In the New Testament church, instruction in God’s word is a part of worship assemblies. That means reading the Bible (1 Thessalonians 5:27) and preaching it (Acts 20:7). Let’s review some things it says about preaching.
2 Timothy 4:2 sums up the preacher’s task: “Preach the word; be ready in season and out of season; reprove, rebuke, exhort, with great patience and instruction.”
Preach the gospel, not man’s wisdom (1 Corinthians 1-2). Preach it exactly as written, using the Spirit’s thoughts and words (1 Corinthians 2:13). Preach it all, “the whole purpose of God” (Acts 20:27), withholding nothing profitable (v. 20), balancing doctrinal and practical lessons. Preach it so as to please God, not men (Galatians 1:6-10). Preach it so as to glorify Christ, not yourself (2 Corinthians 4:5). Preach it in a straightforward way, not craftily or watering it down (2 Corinthians 4:1-5), or in cleverness of speech which detracts from it (1 Corinthians 1:17). Preach it in love (Ephesians 4:15). Preach it on the level of the hearers (1 Corinthians 3:2), in a way that is relevant to their lives (Titus 2:1-10). Preach it without becoming contentious (2 Timothy 2:14-16). Preach it over and over again (2 Peter 1:12-15). And keep on preaching it, regardless of how it is received (2 Timothy 4:1-5).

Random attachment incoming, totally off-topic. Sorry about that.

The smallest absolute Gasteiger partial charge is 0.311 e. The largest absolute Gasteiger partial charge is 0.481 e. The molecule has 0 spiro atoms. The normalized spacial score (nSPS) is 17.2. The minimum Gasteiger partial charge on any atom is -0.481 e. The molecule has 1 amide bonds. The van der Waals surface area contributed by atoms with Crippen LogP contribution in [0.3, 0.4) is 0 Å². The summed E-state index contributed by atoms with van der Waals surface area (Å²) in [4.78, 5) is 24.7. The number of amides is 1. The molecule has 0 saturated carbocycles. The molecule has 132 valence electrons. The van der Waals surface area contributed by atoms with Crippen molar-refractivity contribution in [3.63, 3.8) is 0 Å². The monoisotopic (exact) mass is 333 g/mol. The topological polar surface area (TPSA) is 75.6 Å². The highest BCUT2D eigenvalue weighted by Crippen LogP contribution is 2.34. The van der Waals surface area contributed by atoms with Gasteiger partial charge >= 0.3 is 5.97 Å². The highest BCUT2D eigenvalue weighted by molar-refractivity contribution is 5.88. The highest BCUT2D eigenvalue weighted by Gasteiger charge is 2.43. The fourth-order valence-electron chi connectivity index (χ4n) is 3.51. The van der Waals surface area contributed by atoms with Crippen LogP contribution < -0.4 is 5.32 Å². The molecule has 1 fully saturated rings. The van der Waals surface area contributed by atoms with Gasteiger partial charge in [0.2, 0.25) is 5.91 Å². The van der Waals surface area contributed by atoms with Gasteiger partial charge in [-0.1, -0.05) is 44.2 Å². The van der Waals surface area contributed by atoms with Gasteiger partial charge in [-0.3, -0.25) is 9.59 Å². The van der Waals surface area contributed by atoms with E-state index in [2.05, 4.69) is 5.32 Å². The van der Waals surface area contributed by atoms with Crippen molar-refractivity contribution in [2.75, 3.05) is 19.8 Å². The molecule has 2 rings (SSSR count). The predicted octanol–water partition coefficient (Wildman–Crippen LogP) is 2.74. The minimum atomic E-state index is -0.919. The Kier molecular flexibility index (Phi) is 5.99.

Clearly, the preacher has work to do, work that requires considerable study (2 Timothy 2:15). But he is not the only one. Good listening is work too.
Jesus said to listen carefully (Luke 8:18). That requires concentration. It calls for minimizing distractions, both real and potential.
Cornelius and his household listened openly, ready to hear whatever the Lord’s instructions were (Acts 10:33). Peter described it as listening longingly, as a newborn baby longs for milk (1 Peter 2:1-3).
James 1:19-21 adds three more components of proper listening to preaching: 1) listen patiently, not reacting angrily to truth that hurts; 2) listen humbly, realizing that this is God’s word; 3) listen honestly and thoughtfully, taking the word to heart.
Over and over, Bible writers urge us to listen judiciously. Do not just accept whatever is said. Some preachers don’t know what they are talking about! (1 Timothy 1:7). Open your Bible. Check it out (Acts 17:11; 1 John 4:1).
There is one more essential: put into practice what you learn. Right away. “But prove yourselves doers of the word, and not merely hearers who delude themselves” (James. 1:22).